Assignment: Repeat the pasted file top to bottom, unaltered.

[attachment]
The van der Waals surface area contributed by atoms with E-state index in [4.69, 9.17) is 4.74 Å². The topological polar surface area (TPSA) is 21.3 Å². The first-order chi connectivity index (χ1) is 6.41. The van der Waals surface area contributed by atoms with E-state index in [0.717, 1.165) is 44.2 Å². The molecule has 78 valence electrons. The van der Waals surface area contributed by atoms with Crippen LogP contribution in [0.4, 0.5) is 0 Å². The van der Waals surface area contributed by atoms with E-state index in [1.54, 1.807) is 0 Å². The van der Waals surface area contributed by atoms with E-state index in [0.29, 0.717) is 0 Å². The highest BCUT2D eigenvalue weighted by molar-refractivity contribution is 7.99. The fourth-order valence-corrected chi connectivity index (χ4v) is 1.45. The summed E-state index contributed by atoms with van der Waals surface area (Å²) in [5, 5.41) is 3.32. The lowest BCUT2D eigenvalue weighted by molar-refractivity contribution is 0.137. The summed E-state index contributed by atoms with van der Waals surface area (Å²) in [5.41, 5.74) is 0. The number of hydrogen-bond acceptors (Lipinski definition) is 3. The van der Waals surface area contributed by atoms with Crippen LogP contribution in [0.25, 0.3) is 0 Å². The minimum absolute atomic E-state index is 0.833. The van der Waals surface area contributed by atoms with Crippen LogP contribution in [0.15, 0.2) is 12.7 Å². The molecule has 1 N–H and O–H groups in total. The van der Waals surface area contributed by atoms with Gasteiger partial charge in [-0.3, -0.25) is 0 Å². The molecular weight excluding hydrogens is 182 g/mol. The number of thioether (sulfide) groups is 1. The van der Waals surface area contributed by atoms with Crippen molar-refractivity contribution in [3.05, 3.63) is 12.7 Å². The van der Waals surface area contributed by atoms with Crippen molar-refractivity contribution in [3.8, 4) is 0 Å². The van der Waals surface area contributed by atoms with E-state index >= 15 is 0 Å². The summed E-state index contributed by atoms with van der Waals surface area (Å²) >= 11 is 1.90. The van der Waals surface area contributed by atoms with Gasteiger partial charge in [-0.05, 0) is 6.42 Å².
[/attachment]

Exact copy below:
The van der Waals surface area contributed by atoms with E-state index in [4.69, 9.17) is 4.74 Å². The topological polar surface area (TPSA) is 21.3 Å². The first-order chi connectivity index (χ1) is 6.41. The van der Waals surface area contributed by atoms with E-state index in [0.717, 1.165) is 44.2 Å². The molecule has 78 valence electrons. The van der Waals surface area contributed by atoms with Crippen LogP contribution in [0.4, 0.5) is 0 Å². The van der Waals surface area contributed by atoms with E-state index in [1.54, 1.807) is 0 Å². The van der Waals surface area contributed by atoms with E-state index in [0.29, 0.717) is 0 Å². The highest BCUT2D eigenvalue weighted by molar-refractivity contribution is 7.99. The fourth-order valence-corrected chi connectivity index (χ4v) is 1.45. The summed E-state index contributed by atoms with van der Waals surface area (Å²) in [5, 5.41) is 3.32. The lowest BCUT2D eigenvalue weighted by molar-refractivity contribution is 0.137. The summed E-state index contributed by atoms with van der Waals surface area (Å²) in [5.41, 5.74) is 0. The number of hydrogen-bond acceptors (Lipinski definition) is 3. The van der Waals surface area contributed by atoms with Crippen LogP contribution in [0.25, 0.3) is 0 Å². The minimum absolute atomic E-state index is 0.833. The van der Waals surface area contributed by atoms with Crippen LogP contribution in [0.15, 0.2) is 12.7 Å². The molecule has 1 N–H and O–H groups in total. The van der Waals surface area contributed by atoms with Gasteiger partial charge in [-0.3, -0.25) is 0 Å². The molecular weight excluding hydrogens is 182 g/mol. The number of thioether (sulfide) groups is 1. The van der Waals surface area contributed by atoms with Crippen molar-refractivity contribution in [3.05, 3.63) is 12.7 Å². The van der Waals surface area contributed by atoms with Crippen molar-refractivity contribution in [3.8, 4) is 0 Å². The van der Waals surface area contributed by atoms with E-state index >= 15 is 0 Å². The summed E-state index contributed by atoms with van der Waals surface area (Å²) >= 11 is 1.90. The van der Waals surface area contributed by atoms with Gasteiger partial charge in [-0.05, 0) is 6.42 Å².